Patrick Leigh Fermor

Sir Patrick Leigh Fermor, the genial author famous for his exploits as a daring British soldier in World War II (he once kidnapped a German general) and for his wanderlust (he walked for a year across Europe in the mid-1930s), died on Friday at the age of ninety-six. Fermor’s reputation as one of the greatest travel writers in English is based on the first two books of an unfinished trilogy detailing his perambulations across the tumultuous pre-war European landscape while a teenager, A Time of Gifts and Between the Woods and the Water, written from memory forty years later. Recently, the NYRB published Fermor’s intriguing six-decade correspondence with the youngest of the Mitford sisters (the Duchess of Devonshire) and The Traveller's Tree, an account of his post-war travels in the Caribbean, in which he describes sharing a joint as “unwieldy as an ice-cream cone” with Rastafari in Jamaica. Anthony Lane, a friend and admirer of Fermor—his companions always called him “Paddy”—wrote of him in a 2006 profile, “This quintessential Englishman is, before anything else, a man of the world.”

Carmela Ciuraru—if that is indeed her real name—is speaking with Troy Patterson tonight at Bookcourt about her entertaining new history of pseudonyms, Nom de Plume.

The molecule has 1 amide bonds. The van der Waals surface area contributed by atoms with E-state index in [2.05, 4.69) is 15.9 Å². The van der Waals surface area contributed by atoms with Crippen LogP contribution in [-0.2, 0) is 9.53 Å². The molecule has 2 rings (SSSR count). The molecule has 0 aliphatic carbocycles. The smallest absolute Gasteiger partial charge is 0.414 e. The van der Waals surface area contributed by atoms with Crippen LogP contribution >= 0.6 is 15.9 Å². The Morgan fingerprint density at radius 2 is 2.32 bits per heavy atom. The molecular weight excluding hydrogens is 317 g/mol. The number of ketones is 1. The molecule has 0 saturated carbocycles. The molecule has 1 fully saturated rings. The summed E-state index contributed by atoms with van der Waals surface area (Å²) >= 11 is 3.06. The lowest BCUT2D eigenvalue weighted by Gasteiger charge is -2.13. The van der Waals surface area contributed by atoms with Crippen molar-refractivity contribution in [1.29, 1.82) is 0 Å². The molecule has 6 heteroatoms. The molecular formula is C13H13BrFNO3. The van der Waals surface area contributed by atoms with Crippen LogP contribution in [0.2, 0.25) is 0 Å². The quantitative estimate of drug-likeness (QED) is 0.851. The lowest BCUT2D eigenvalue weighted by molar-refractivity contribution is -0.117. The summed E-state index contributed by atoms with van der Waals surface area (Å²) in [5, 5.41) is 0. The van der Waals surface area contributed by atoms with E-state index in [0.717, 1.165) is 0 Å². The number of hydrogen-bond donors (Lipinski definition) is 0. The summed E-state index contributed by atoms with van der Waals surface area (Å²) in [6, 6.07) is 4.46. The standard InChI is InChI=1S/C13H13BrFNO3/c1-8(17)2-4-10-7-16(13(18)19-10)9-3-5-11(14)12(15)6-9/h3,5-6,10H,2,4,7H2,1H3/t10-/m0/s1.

Rozalia Jovanovic reports from poet Jon Cotner’s Spontaneous Society (sponsored by Elastic City), a group that journeys around Manhattan (or, in case of rain, within the Time Warner center) on a “good vibes” walking tour, trying to spread cheer through carefully calibrated phrases. It doesn’t always work: One man, when told that he was in a good place to smoke, aggressively confronted the Society, shouting, “What did you say to me?” But even this rebuff has poetic resonances to Cotner, who later told the group: “As the ancient Greek poet Sappho reminds us . . . when some fool explodes rage in your breast, / hold back that yapping tongue.”

The new n+1BR has just been published online. Meanwhile, in the n+1 offices, a new crop of summer interns has arrived, along with a precariously placed air-conditioner, and a hard-won verdict on an age-old question: Should it be “a historian” or “an historian”?

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